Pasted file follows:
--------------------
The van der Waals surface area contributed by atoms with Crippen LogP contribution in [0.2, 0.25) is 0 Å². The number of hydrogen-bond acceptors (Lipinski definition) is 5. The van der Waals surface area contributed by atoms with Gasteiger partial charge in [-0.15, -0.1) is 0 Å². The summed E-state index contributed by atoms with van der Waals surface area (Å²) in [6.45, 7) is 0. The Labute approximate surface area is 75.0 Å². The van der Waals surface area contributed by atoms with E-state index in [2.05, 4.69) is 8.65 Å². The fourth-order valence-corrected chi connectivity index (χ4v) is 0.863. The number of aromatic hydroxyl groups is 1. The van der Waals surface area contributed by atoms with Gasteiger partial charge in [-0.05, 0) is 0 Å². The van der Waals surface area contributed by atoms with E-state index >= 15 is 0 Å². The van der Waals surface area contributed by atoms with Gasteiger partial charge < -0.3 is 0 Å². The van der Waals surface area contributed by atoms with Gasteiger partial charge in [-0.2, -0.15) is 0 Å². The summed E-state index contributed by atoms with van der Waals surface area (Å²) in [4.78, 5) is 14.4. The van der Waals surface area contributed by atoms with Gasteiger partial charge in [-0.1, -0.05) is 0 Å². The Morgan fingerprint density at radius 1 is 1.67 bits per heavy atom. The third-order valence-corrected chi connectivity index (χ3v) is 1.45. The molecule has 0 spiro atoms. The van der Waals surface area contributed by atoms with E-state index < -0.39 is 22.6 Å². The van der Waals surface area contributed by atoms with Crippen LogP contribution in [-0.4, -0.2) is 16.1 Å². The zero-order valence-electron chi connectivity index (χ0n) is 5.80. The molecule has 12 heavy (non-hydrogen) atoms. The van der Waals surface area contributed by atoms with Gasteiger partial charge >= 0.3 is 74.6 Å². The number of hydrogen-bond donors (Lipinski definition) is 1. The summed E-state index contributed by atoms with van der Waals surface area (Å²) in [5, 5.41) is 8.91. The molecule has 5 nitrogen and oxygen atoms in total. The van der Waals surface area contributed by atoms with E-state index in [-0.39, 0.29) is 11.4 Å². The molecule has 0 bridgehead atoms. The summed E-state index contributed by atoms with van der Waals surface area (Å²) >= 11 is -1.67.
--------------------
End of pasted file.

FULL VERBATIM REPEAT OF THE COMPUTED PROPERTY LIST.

The van der Waals surface area contributed by atoms with Crippen LogP contribution in [0.2, 0.25) is 0 Å². The number of hydrogen-bond acceptors (Lipinski definition) is 5. The van der Waals surface area contributed by atoms with Gasteiger partial charge in [-0.15, -0.1) is 0 Å². The summed E-state index contributed by atoms with van der Waals surface area (Å²) in [6.45, 7) is 0. The Labute approximate surface area is 75.0 Å². The van der Waals surface area contributed by atoms with E-state index in [2.05, 4.69) is 8.65 Å². The fourth-order valence-corrected chi connectivity index (χ4v) is 0.863. The number of aromatic hydroxyl groups is 1. The van der Waals surface area contributed by atoms with Gasteiger partial charge in [-0.05, 0) is 0 Å². The van der Waals surface area contributed by atoms with E-state index >= 15 is 0 Å². The van der Waals surface area contributed by atoms with Gasteiger partial charge < -0.3 is 0 Å². The van der Waals surface area contributed by atoms with Gasteiger partial charge in [-0.2, -0.15) is 0 Å². The summed E-state index contributed by atoms with van der Waals surface area (Å²) in [4.78, 5) is 14.4. The van der Waals surface area contributed by atoms with Gasteiger partial charge in [-0.1, -0.05) is 0 Å². The Morgan fingerprint density at radius 1 is 1.67 bits per heavy atom. The third-order valence-corrected chi connectivity index (χ3v) is 1.45. The molecule has 0 spiro atoms. The van der Waals surface area contributed by atoms with E-state index < -0.39 is 22.6 Å². The van der Waals surface area contributed by atoms with Crippen LogP contribution in [-0.4, -0.2) is 16.1 Å². The zero-order valence-electron chi connectivity index (χ0n) is 5.80. The molecule has 12 heavy (non-hydrogen) atoms. The van der Waals surface area contributed by atoms with Gasteiger partial charge >= 0.3 is 74.6 Å². The number of hydrogen-bond donors (Lipinski definition) is 1. The summed E-state index contributed by atoms with van der Waals surface area (Å²) in [5, 5.41) is 8.91. The molecule has 5 nitrogen and oxygen atoms in total. The van der Waals surface area contributed by atoms with E-state index in [-0.39, 0.29) is 11.4 Å². The molecule has 0 bridgehead atoms. The summed E-state index contributed by atoms with van der Waals surface area (Å²) >= 11 is -1.67.